Launching the Housing White Paper today (7 February), Homes and Communities Secretary Sajid Javid focused clear expectation on the need to build more. “The only way to halt the decline in affordability and help more people onto the housing ladder is to build more homes. Let’s get Britain building”. If only the action supported the rhetoric.
The White paper is full of good intentions and summarises nicely the various initiatives and supportive noises made by the government over the last few years. More emphasis on releasing land for development, more support for SME builders, yet more finance available for first time buyers – with the ambition to help “over 200,000 people become homeowners by the end of the parliament.”
Once again the focus really seems to be on home ownership. The headline recognition that long term rental should be a solution to many households appears to be more a recognition of defeat in the face of spiralling prices than a real commitment to providing long term, secure, affordable rented accommodation outside the private sector.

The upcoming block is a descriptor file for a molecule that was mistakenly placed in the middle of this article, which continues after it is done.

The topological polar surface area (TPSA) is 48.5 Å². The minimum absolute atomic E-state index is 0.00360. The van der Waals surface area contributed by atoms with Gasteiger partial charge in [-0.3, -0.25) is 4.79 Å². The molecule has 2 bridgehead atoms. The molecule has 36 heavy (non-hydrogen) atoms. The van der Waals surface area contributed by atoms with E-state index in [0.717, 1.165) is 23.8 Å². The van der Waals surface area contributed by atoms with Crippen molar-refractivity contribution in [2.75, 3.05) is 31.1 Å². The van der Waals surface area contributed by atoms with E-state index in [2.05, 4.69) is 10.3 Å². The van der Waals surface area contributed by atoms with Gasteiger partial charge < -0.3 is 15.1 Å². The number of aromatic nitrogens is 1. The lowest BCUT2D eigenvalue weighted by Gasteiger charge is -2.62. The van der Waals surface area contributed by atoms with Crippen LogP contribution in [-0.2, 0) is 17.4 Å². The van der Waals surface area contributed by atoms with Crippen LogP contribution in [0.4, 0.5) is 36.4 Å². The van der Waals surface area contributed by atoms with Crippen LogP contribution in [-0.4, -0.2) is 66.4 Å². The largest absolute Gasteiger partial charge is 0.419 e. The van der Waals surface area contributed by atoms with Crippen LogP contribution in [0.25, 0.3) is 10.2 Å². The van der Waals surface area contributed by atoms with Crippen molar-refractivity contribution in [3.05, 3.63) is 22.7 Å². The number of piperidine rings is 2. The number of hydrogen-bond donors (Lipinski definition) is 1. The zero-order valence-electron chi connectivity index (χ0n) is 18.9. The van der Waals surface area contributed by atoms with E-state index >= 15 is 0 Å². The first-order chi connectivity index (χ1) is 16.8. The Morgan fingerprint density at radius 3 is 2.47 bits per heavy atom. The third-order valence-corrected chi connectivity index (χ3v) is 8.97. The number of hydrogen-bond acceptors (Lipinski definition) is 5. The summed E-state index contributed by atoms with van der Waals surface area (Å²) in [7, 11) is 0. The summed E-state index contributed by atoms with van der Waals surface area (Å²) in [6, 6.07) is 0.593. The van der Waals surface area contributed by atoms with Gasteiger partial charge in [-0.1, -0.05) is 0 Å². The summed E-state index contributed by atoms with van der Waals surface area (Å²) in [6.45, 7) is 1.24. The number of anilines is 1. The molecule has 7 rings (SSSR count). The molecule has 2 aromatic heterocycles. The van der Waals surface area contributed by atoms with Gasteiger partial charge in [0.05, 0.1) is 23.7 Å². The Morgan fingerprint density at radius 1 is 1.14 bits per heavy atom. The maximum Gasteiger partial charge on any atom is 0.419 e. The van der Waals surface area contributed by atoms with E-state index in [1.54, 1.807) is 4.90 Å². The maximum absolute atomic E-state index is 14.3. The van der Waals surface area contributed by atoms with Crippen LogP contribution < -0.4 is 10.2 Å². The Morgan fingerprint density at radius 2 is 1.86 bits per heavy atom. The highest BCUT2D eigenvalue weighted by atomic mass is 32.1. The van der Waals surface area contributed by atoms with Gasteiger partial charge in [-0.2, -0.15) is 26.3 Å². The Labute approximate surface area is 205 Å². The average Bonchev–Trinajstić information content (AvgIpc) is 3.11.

However, while the paper could have been so much more radical it is good to see discussion starting on long-term planning. In my view one of the key brakes on substantial new housing development is the volatility of the market. Manufacturers can’t invest in innovation or increased capacity; investors are wary of supporting a market prone to rapid slumps and contractors can’t commit to training.
Increase security in the long-term future of housebuilding and many of the problems inherent in the sector disappear. Therefore, the Paper’s focus on the need for all local authorities to plan properly for future housing demand is definitely a step in the right direction. Once future demand is identified in a rational and comparable way, then maybe, just maybe, we might see future delivery also settling into a predictable shape.